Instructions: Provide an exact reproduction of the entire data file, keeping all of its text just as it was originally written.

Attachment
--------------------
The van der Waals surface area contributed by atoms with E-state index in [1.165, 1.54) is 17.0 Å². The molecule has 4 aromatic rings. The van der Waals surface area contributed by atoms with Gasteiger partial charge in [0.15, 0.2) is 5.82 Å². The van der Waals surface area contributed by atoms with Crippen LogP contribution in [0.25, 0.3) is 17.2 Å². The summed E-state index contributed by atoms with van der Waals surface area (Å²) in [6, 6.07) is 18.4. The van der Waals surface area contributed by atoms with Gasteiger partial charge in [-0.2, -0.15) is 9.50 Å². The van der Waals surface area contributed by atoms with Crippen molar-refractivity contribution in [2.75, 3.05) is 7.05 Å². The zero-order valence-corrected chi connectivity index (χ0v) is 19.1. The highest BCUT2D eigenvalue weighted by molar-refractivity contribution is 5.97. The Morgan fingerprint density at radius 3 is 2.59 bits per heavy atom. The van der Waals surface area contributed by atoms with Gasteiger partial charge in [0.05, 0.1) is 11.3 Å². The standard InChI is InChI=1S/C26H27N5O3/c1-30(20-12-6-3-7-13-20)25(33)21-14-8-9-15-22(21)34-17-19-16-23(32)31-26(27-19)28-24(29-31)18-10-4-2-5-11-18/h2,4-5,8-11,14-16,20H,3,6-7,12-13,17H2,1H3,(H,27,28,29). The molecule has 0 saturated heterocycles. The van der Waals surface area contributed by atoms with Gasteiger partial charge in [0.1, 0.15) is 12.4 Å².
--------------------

The van der Waals surface area contributed by atoms with E-state index in [1.165, 1.54) is 17.0 Å². The molecule has 4 aromatic rings. The van der Waals surface area contributed by atoms with Gasteiger partial charge in [0.15, 0.2) is 5.82 Å². The van der Waals surface area contributed by atoms with Crippen LogP contribution in [0.25, 0.3) is 17.2 Å². The summed E-state index contributed by atoms with van der Waals surface area (Å²) in [6, 6.07) is 18.4. The van der Waals surface area contributed by atoms with Gasteiger partial charge in [-0.2, -0.15) is 9.50 Å². The van der Waals surface area contributed by atoms with Crippen molar-refractivity contribution in [2.75, 3.05) is 7.05 Å². The zero-order valence-corrected chi connectivity index (χ0v) is 19.1. The highest BCUT2D eigenvalue weighted by molar-refractivity contribution is 5.97. The Morgan fingerprint density at radius 3 is 2.59 bits per heavy atom. The van der Waals surface area contributed by atoms with Gasteiger partial charge in [0.05, 0.1) is 11.3 Å². The standard InChI is InChI=1S/C26H27N5O3/c1-30(20-12-6-3-7-13-20)25(33)21-14-8-9-15-22(21)34-17-19-16-23(32)31-26(27-19)28-24(29-31)18-10-4-2-5-11-18/h2,4-5,8-11,14-16,20H,3,6-7,12-13,17H2,1H3,(H,27,28,29). The molecule has 0 saturated heterocycles. The van der Waals surface area contributed by atoms with Gasteiger partial charge in [0.1, 0.15) is 12.4 Å².